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Date: Fri, 17 Jul 2015 09:35:22 +0200
From: Florian Weimer <>
Subject: Re: Re: ezmlm warning

* Reed Loden:

> You can complain all your want, but it's not going away. It cuts down on
> spam and spoofing mails too much.

I have never seen research showing that header contents matters for
mail spoofing.  When sending mail which misrepresents its source, you
can just use a different domain.  Then you need to look at the content
to figure out that it pretends to come from another source which
doesn't match the sender address.  This is quite difficult.  Before,
you just had a message with a sender address which came
from some random dial-up/consumer IP address range, so it was easier
to see that it was not legitimate.

So DMARC actually makes regular spam filtering more difficult.

The reason operators want DMARC is that the large mail providers offer
services to opt out of spam detection completely.  There is
considerably fear that other spammers could spoof those acceptable
spammers, perhaps by be resorting to such drastic measures as
BGP-based address space hijacking.

> DMARC isn't some rogue thing that just a
> few people are doing. It's all been codified as RFC 7489, and lots of mail
> providers have implemented it.

Just because there is an RFC doesn't mean it's a good idea.

> improved about it (the DMARC WG in the IETF is very busy --
> for their
> latest work on this), but ignoring DMARC is just putting your head in the
> sand.

I ignore Windows and Android, too, thank you very much.

> Best to deal with the annoying workarounds for now until the next
> evolution can be spec'd out and implemented. Otherwise, you risk losing
> important e-mail (like joyful oss-security@ mails ;-]).

Well, I don't, because as a recipient, I do not implement DMARC, and
if I would, I wouldn't reject mail at the SMTP level, but accept it
and mark it as failing DMARC validation (which is, in fact, prohibited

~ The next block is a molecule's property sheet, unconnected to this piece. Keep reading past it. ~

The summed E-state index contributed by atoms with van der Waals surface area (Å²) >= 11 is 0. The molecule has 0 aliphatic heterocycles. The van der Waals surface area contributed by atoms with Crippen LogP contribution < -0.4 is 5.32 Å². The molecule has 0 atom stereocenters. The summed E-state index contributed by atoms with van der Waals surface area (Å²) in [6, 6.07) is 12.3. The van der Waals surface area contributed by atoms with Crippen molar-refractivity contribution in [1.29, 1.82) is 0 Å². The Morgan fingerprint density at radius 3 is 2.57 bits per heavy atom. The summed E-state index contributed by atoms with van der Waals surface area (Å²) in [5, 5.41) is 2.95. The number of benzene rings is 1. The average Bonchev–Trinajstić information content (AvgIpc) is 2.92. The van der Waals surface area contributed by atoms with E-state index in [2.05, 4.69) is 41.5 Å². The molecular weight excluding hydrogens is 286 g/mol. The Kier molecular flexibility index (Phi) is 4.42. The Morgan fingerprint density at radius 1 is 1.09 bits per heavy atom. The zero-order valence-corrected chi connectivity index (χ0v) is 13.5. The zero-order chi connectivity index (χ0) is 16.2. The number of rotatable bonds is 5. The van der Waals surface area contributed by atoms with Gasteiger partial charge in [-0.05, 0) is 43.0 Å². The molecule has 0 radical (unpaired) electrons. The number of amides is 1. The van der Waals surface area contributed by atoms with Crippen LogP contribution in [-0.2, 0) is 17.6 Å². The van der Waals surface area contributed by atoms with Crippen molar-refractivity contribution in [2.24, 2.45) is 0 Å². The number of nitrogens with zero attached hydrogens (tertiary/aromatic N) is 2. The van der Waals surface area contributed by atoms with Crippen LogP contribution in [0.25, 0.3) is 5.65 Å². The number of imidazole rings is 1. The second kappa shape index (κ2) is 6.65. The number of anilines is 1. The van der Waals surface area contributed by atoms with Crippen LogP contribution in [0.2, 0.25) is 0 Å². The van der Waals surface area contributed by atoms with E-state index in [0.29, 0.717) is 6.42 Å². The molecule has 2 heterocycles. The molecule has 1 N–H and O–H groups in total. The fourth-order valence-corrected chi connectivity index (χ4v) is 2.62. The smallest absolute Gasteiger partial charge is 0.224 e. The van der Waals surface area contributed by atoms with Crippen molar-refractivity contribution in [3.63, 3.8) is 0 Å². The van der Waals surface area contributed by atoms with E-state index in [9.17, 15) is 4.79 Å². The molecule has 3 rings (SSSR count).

by RFC 7489, which is against the usual IETF practice of not
specifying operator policy in protocol specifications).

But really, there is nothing inherently wrong about such checks.  It's
just poor mail service to do it unconditionally, without configuration
options for senders and recipients, and at the SMTP level.  (If I'm
not mistaken, the DMARC settings are per-domain, but the sender mail
service could could still generate special DKIM headers for individual
users and recipients which are known mailing lists).

To get back on topic (at least slightly), aggressive anti-spam filters
risk that you lose import bug security bug reports.  Especially for
issues affecting multiple vendors, reporters or coordinators will not
debug your mail setup for you.

> DMARC is just one aspect of that.  For example, would you also request
>> that Openwall will never deploy IPv6 because Gmail rejects mail sent
>> over IPv6?

> [citation needed], considering I've sent mail over IPv6 and received it
> just fine on Gmail (Google Apps, specifically).
> even
> mentions IPv6 is supported but just has a few extra caveats that must be
> followed.

There are regular complaints on mailop and IPv6 operator lists from
people who seem to follow all of that and can get mail into Gmail just
fine over IPv4, but keep getting obscure failures over IPv6.  It's
probably a bug somewhere in the Google infrastructure (something like
truncation of an IPv4 address to the first or last 32-bit) and not an
anti-spam feature, but it's still annoying that Google can't fix that.

I don't think we will reach any agreement, so it's probably best to
stop here.

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